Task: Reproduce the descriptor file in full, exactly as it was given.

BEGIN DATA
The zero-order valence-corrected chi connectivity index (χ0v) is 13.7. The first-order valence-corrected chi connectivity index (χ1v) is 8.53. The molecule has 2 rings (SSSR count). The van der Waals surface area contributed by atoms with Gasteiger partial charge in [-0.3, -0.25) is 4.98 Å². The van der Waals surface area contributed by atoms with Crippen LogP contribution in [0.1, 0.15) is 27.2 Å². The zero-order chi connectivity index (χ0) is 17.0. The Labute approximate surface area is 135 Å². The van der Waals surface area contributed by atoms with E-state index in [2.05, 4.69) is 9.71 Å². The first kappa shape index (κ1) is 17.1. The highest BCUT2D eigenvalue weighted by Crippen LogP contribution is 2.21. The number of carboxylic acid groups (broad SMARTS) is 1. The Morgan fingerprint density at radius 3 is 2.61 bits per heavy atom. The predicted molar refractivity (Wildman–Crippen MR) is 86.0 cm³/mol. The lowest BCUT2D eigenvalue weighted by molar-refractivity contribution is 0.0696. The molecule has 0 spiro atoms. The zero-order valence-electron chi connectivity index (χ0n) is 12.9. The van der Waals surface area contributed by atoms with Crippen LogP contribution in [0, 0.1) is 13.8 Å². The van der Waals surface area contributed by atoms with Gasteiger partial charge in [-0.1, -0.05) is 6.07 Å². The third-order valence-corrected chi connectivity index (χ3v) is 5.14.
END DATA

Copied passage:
The zero-order valence-corrected chi connectivity index (χ0v) is 13.7. The first-order valence-corrected chi connectivity index (χ1v) is 8.53. The molecule has 2 rings (SSSR count). The van der Waals surface area contributed by atoms with Gasteiger partial charge in [-0.3, -0.25) is 4.98 Å². The van der Waals surface area contributed by atoms with Crippen LogP contribution in [0.1, 0.15) is 27.2 Å². The zero-order chi connectivity index (χ0) is 17.0. The Labute approximate surface area is 135 Å². The van der Waals surface area contributed by atoms with E-state index in [2.05, 4.69) is 9.71 Å². The first kappa shape index (κ1) is 17.1. The highest BCUT2D eigenvalue weighted by Crippen LogP contribution is 2.21. The number of carboxylic acid groups (broad SMARTS) is 1. The Morgan fingerprint density at radius 3 is 2.61 bits per heavy atom. The predicted molar refractivity (Wildman–Crippen MR) is 86.0 cm³/mol. The lowest BCUT2D eigenvalue weighted by molar-refractivity contribution is 0.0696. The molecule has 0 spiro atoms. The zero-order valence-electron chi connectivity index (χ0n) is 12.9. The van der Waals surface area contributed by atoms with Crippen LogP contribution in [0, 0.1) is 13.8 Å². The van der Waals surface area contributed by atoms with Gasteiger partial charge in [-0.1, -0.05) is 6.07 Å². The third-order valence-corrected chi connectivity index (χ3v) is 5.14.